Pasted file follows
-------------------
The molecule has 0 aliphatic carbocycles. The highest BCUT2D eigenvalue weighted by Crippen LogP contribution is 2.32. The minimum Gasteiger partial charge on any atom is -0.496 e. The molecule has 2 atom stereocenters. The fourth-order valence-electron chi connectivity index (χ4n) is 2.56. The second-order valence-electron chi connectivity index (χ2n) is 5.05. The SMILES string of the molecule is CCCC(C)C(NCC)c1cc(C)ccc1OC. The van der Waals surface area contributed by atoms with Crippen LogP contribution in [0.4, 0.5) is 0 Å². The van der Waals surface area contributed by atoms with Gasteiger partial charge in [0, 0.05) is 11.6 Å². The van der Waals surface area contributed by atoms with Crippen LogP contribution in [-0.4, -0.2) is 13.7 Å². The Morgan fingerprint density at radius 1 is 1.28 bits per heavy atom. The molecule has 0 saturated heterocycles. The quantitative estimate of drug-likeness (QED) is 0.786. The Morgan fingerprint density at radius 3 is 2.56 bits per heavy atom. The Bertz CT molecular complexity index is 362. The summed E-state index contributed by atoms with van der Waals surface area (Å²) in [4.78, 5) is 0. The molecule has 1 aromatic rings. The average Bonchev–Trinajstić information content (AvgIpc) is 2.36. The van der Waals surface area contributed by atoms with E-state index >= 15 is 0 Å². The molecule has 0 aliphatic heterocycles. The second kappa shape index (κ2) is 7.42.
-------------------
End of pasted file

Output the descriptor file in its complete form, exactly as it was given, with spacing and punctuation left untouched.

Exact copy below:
The molecule has 0 aliphatic carbocycles. The highest BCUT2D eigenvalue weighted by Crippen LogP contribution is 2.32. The minimum Gasteiger partial charge on any atom is -0.496 e. The molecule has 2 atom stereocenters. The fourth-order valence-electron chi connectivity index (χ4n) is 2.56. The second-order valence-electron chi connectivity index (χ2n) is 5.05. The SMILES string of the molecule is CCCC(C)C(NCC)c1cc(C)ccc1OC. The van der Waals surface area contributed by atoms with Crippen LogP contribution in [0.4, 0.5) is 0 Å². The van der Waals surface area contributed by atoms with Gasteiger partial charge in [0, 0.05) is 11.6 Å². The van der Waals surface area contributed by atoms with Crippen LogP contribution in [-0.4, -0.2) is 13.7 Å². The Morgan fingerprint density at radius 1 is 1.28 bits per heavy atom. The molecule has 0 saturated heterocycles. The quantitative estimate of drug-likeness (QED) is 0.786. The Morgan fingerprint density at radius 3 is 2.56 bits per heavy atom. The Bertz CT molecular complexity index is 362. The summed E-state index contributed by atoms with van der Waals surface area (Å²) in [4.78, 5) is 0. The molecule has 1 aromatic rings. The average Bonchev–Trinajstić information content (AvgIpc) is 2.36. The van der Waals surface area contributed by atoms with E-state index >= 15 is 0 Å². The molecule has 0 aliphatic heterocycles. The second kappa shape index (κ2) is 7.42.